... proclamation was in reprisal for the "blockade" of Great Britain and that if "at the eleventh hour" the United States should prevail upon Germany's enemies to abandon their methods of maritime warfare, Germany would modify its order. It charged misuse of neutral flags and the arming of merchant ships ...
— Kelly Miller's History of the World War for Human Rights • Kelly Miller

... uncommon error is made even by noted writers in the misuse of the article a before the word historical; as, "In a historical address at the observance of the centennial of Washington's death." We can say, "A history of," etc., for the accent is on the first syllable; but in the expression, "An historical," the accent being on the second syllable, ...
— The Importance of the Proof-reader - A Paper read before the Club of Odd Volumes, in Boston, by John Wilson • John Wilson

... news came. He was down, as usual, at the port. A ship had just come in from the northward. A man just landed stood on the beach gesticulating, and calling in an unknown tongue to the bystanders, who laughed at him, and seemed inclined to misuse him. ...
— Hereward, The Last of the English • Charles Kingsley

... of the Christmas Eve (I supposed) she wore an evening dress of black lace, and the only word for what she looked has suffered such misuse that one hesitates over it: yet that is what she was—regal—and no less! There was a sort of splendor about her. It detracted nothing from this that her expression was a little sad: something not ...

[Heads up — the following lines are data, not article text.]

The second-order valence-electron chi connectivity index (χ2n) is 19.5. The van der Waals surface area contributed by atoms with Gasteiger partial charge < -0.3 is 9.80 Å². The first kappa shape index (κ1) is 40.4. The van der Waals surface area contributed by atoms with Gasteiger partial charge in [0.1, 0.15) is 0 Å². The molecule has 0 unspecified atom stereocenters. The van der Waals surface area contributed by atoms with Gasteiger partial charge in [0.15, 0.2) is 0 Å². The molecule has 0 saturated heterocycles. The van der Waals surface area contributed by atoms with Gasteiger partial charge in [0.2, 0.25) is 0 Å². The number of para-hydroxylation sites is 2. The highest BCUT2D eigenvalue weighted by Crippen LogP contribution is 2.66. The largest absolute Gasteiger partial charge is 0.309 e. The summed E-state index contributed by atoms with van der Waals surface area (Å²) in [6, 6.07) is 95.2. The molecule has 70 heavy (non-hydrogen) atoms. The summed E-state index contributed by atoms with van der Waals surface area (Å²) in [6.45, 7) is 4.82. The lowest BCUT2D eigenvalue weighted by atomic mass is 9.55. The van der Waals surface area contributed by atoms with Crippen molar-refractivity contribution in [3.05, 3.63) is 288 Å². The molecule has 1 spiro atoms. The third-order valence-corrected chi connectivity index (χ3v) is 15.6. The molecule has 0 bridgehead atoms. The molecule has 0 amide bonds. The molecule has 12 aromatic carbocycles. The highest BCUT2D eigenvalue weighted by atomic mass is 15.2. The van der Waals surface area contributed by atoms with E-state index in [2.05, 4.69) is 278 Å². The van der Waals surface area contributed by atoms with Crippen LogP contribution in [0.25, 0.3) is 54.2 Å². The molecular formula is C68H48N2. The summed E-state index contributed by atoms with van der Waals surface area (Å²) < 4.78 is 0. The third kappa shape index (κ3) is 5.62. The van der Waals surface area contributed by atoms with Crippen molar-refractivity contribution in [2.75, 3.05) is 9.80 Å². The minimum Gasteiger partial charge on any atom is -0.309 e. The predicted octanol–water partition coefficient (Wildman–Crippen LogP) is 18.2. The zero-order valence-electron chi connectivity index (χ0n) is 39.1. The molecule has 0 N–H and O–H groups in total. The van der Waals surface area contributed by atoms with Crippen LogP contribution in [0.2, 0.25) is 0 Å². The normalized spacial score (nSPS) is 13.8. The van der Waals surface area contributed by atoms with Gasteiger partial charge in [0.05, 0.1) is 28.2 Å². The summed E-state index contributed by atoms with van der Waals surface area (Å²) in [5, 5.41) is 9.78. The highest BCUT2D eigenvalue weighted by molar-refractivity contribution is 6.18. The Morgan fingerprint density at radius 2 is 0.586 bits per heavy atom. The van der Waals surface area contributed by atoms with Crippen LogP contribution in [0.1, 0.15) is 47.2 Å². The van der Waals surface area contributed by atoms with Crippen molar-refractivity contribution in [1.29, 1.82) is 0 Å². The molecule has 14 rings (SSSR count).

— Beasley's Christmas Party • Booth Tarkington

... am not one of the feeble lambs whom you have beguiled by the misuse of your gifts and advantages; and who then are eager to kiss your hands. I am the daughter of Thomas; and another woman's betrothed, who craves my embraces on the way to his wedding, will learn to his rueing that there are women who scorn his disgraceful suit and can avenge the insult ...
— Uarda • Georg Ebers

... rapid outlines which, with the turn of a pencil, give you the whole existence of those base sections of society which our art in England is mainly forced to ignore. People call the art of Forain immoral, they call Yvette Guilbert's songs immoral. That is merely the conventional misuse of a conventional word. The art of Yvette Guilbert is certainly the art of realism. She brings before you the real life-drama of the streets, of the pot-house; she shows you the seamy side of life behind the ...